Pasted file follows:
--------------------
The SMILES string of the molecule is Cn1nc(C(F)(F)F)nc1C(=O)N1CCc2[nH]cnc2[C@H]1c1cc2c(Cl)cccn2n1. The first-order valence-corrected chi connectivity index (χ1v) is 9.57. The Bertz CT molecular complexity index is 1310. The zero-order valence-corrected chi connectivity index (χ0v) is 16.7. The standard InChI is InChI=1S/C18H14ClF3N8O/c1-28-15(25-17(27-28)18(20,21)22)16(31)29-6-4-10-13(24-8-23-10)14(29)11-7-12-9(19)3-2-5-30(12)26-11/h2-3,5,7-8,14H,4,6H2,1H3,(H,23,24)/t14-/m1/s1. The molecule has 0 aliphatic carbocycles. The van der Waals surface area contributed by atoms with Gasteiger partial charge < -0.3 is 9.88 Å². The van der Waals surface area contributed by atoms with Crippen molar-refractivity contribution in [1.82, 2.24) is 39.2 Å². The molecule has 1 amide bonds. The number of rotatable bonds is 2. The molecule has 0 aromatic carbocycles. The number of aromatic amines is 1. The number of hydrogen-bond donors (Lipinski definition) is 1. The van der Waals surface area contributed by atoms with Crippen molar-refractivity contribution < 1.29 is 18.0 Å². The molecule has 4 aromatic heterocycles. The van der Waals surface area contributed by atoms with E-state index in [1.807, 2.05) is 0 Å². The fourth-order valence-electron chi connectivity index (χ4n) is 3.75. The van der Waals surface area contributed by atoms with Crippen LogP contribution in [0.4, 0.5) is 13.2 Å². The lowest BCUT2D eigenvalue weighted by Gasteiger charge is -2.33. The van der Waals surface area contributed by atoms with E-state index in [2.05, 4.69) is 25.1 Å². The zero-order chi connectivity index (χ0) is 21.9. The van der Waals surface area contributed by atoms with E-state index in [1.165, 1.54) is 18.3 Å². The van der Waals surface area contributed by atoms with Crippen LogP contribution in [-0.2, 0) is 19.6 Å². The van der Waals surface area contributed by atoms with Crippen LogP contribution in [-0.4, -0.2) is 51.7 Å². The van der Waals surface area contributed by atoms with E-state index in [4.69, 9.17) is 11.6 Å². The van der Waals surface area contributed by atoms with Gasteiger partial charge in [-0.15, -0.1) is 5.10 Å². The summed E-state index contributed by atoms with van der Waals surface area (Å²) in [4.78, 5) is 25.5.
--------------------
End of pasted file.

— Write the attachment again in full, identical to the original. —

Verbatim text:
The SMILES string of the molecule is Cn1nc(C(F)(F)F)nc1C(=O)N1CCc2[nH]cnc2[C@H]1c1cc2c(Cl)cccn2n1. The first-order valence-corrected chi connectivity index (χ1v) is 9.57. The Bertz CT molecular complexity index is 1310. The zero-order valence-corrected chi connectivity index (χ0v) is 16.7. The standard InChI is InChI=1S/C18H14ClF3N8O/c1-28-15(25-17(27-28)18(20,21)22)16(31)29-6-4-10-13(24-8-23-10)14(29)11-7-12-9(19)3-2-5-30(12)26-11/h2-3,5,7-8,14H,4,6H2,1H3,(H,23,24)/t14-/m1/s1. The molecule has 0 aliphatic carbocycles. The van der Waals surface area contributed by atoms with Gasteiger partial charge < -0.3 is 9.88 Å². The van der Waals surface area contributed by atoms with Crippen molar-refractivity contribution in [1.82, 2.24) is 39.2 Å². The molecule has 1 amide bonds. The number of rotatable bonds is 2. The molecule has 0 aromatic carbocycles. The number of aromatic amines is 1. The number of hydrogen-bond donors (Lipinski definition) is 1. The van der Waals surface area contributed by atoms with Crippen molar-refractivity contribution < 1.29 is 18.0 Å². The molecule has 4 aromatic heterocycles. The van der Waals surface area contributed by atoms with E-state index in [1.807, 2.05) is 0 Å². The fourth-order valence-electron chi connectivity index (χ4n) is 3.75. The van der Waals surface area contributed by atoms with Crippen LogP contribution in [0.4, 0.5) is 13.2 Å². The lowest BCUT2D eigenvalue weighted by Gasteiger charge is -2.33. The van der Waals surface area contributed by atoms with E-state index in [2.05, 4.69) is 25.1 Å². The zero-order chi connectivity index (χ0) is 21.9. The van der Waals surface area contributed by atoms with E-state index in [1.165, 1.54) is 18.3 Å². The van der Waals surface area contributed by atoms with Crippen LogP contribution in [-0.2, 0) is 19.6 Å². The van der Waals surface area contributed by atoms with Crippen LogP contribution in [-0.4, -0.2) is 51.7 Å². The van der Waals surface area contributed by atoms with E-state index in [4.69, 9.17) is 11.6 Å². The van der Waals surface area contributed by atoms with Gasteiger partial charge in [-0.15, -0.1) is 5.10 Å². The summed E-state index contributed by atoms with van der Waals surface area (Å²) in [4.78, 5) is 25.5.